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Life in Stratovarius turned into a real "soap metal" (as opposed to soap opera) over a year ago. Timo Kotipelto got out of the band. I think that's why his sophomore album is titled 'Coldness'.
And this is colder than the debut, in many ways. While the music is straight Euro-metal with tinkling synths and catchy choruses, it's not very inviting. Most of the song themes are certainly nothing happy, but also performance feels generally cold, thanks to the album's vibes. And probably because this was a project for the musicians. Musicwise, Kotipelto continues with indentifiable power/heavy metal, only this time it's more melancholic and partly heaviest stuff. With straight songs I mean song structures built of a few usual parts (a couple of verses, bridges and choruses, with guitar and synth soloing). The single-cut 'Reasons' is as-catchy-as-it-gets stuff, simply a fantastic and what's the main point, a working song. 'Journey back' has old Iron Maiden feel to its chorus (maybe the evergreen 'The Prisoner'). 'Here We Are' is one heavy piece with truly 80's vibe in it and another great song. Most of the songs have fantastic riff or parts in them, but something is missing. No slow songs this time and I can't complain about that! I believe this is a grower, but now when it's bleak outside and no snow (weird!!!), this just doesn't work too well.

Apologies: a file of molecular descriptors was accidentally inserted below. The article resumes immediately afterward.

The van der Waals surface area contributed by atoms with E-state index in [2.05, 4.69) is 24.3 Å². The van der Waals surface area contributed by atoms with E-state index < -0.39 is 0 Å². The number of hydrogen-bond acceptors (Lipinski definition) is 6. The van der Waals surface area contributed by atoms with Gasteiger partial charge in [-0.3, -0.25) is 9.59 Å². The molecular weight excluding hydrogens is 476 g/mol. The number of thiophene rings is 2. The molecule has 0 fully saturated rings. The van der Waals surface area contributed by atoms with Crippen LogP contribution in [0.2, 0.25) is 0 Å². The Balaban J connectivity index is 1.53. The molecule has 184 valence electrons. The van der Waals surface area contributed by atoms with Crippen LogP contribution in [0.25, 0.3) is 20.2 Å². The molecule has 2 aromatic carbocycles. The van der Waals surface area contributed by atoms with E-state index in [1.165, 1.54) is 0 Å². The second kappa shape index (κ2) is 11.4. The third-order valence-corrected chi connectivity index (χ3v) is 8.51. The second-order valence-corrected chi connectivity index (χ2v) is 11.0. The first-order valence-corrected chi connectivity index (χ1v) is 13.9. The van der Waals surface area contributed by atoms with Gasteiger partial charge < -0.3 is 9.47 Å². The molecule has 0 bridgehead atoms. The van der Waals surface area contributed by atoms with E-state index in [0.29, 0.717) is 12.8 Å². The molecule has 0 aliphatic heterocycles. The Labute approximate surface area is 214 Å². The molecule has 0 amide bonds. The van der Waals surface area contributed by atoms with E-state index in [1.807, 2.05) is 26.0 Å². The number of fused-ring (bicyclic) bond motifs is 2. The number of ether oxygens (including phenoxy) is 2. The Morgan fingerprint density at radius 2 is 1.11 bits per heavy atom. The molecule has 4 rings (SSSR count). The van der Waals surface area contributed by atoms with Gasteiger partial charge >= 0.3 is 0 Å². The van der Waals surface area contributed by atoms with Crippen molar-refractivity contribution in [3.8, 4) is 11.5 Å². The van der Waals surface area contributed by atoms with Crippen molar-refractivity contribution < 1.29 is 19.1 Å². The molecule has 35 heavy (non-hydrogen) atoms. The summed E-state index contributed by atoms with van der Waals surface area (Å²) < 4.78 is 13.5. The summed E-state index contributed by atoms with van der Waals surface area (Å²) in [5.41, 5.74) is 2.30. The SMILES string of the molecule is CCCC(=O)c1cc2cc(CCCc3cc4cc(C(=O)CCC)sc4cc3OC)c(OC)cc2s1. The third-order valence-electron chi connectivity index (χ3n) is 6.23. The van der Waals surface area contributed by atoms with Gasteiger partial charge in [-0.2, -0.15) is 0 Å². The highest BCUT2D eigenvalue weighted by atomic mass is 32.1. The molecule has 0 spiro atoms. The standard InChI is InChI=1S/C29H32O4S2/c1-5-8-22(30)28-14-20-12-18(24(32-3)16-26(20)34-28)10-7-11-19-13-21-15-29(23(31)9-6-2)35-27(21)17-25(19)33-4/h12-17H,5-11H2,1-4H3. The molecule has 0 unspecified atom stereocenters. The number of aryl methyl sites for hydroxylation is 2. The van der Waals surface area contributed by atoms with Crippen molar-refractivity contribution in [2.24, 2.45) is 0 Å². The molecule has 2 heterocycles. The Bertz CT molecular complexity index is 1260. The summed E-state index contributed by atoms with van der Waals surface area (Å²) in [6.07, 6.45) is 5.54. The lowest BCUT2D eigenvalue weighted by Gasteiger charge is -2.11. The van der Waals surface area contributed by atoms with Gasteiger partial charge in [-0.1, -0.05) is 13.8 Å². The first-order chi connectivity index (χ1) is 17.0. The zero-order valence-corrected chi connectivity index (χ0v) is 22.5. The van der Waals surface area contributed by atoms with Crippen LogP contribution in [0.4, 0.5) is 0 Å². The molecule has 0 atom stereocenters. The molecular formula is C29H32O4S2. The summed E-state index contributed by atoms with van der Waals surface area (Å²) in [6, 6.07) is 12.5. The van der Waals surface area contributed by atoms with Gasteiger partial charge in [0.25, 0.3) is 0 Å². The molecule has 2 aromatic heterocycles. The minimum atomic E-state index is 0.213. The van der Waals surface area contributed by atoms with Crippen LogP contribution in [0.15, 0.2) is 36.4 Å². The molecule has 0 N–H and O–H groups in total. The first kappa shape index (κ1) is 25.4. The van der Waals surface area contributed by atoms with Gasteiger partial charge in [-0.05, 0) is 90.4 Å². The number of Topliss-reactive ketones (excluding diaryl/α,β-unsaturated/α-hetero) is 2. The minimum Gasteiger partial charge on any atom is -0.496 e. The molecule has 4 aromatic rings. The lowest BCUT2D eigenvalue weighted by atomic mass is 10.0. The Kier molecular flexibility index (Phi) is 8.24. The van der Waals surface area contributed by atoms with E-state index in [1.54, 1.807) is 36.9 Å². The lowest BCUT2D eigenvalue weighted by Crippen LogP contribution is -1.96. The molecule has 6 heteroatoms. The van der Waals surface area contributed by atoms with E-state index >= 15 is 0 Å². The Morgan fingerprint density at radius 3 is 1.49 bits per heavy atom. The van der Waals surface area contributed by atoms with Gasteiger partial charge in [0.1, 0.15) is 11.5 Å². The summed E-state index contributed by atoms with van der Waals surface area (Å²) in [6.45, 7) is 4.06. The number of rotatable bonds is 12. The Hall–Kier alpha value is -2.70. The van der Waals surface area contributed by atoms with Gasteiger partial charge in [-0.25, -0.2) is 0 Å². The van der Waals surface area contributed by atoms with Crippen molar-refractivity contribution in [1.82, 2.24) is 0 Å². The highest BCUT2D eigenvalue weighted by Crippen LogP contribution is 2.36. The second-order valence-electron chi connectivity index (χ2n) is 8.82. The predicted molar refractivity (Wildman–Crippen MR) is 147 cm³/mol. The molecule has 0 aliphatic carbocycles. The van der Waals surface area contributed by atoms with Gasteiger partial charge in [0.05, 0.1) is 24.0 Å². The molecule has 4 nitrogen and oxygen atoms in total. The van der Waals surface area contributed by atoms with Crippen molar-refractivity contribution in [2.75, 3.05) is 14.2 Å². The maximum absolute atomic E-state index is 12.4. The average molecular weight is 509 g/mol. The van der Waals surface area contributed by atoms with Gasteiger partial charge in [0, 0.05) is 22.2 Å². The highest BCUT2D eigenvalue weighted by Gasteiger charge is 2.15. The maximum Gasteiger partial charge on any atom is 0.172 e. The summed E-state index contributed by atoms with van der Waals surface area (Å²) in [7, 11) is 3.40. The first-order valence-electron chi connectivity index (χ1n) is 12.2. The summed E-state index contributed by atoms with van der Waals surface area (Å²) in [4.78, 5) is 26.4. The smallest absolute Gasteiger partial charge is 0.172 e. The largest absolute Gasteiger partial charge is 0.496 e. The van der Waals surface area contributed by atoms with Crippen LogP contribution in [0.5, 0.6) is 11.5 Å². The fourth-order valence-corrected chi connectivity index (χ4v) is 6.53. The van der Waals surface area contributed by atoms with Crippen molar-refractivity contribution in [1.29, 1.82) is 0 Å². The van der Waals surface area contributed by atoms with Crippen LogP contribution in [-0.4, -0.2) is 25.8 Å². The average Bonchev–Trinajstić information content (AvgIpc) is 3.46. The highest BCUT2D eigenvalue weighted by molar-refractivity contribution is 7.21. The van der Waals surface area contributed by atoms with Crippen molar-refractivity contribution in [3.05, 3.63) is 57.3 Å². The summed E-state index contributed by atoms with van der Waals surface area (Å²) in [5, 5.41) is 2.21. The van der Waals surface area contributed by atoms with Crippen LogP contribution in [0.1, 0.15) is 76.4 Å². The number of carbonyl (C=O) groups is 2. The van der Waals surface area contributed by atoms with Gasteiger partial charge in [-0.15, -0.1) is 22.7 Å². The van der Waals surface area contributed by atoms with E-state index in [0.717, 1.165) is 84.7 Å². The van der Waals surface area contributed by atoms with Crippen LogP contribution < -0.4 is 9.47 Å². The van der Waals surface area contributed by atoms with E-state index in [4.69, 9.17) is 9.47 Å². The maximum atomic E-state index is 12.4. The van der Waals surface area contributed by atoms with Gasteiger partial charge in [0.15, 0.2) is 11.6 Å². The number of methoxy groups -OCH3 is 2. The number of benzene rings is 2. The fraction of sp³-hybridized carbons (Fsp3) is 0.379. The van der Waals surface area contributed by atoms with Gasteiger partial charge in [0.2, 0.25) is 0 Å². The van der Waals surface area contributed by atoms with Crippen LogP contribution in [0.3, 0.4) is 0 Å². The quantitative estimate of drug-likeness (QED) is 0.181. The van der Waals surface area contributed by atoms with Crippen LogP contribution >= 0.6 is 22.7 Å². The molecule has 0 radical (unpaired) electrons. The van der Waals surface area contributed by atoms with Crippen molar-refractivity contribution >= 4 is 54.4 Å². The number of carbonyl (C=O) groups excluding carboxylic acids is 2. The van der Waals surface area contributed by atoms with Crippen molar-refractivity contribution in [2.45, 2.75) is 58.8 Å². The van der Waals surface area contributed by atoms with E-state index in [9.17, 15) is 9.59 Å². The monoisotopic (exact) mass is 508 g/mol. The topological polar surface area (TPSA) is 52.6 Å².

Production is basic. Mr. Kotipelto's voice soars its own highs, but thankfully he comes down a bit at times. Again, he does better in his album than on his ex-band's stuff, methinks. Man's English pronunciation sucks, that's the truth. It grabs too much attention. The lyrics are clearly written by a Finn, but are okay. Various human emotions and feelings of a Finnish man are the themes. Mike Romeo of Symphony X is one highlight of the album and Juhani Malmberg (Tunnelvision) does his part as well. Janne Wirman's (Children Of Bodom, Warmen) keyboards is, of course, well performed, but I'm starting to get truly tired of this tinkling stuff generally. Mirka Rantanen (Thunderstone, Warmen) and Jari Kainulainen (Stratovarius) provide pounding low end. The bonus stuff is okay. 'Reasons' video clip looks as Finnish as possible, but it was enough to watch "making of" once.
More melancholic than many might have expected from Kotipelto, this doesn't work for me like the debut 'Waiting for the Dawn' (2002) did. Maybe this is just too Finnish this time around and Egypt wasn't a bad theme after all. Hopefully 'Coldness' worked therapeutic way for Mr. Kotipelto and next time we will blown away by fantastic and more powerful heavy metal.
(originally written for ArchaicMetallurgy.com in 2005)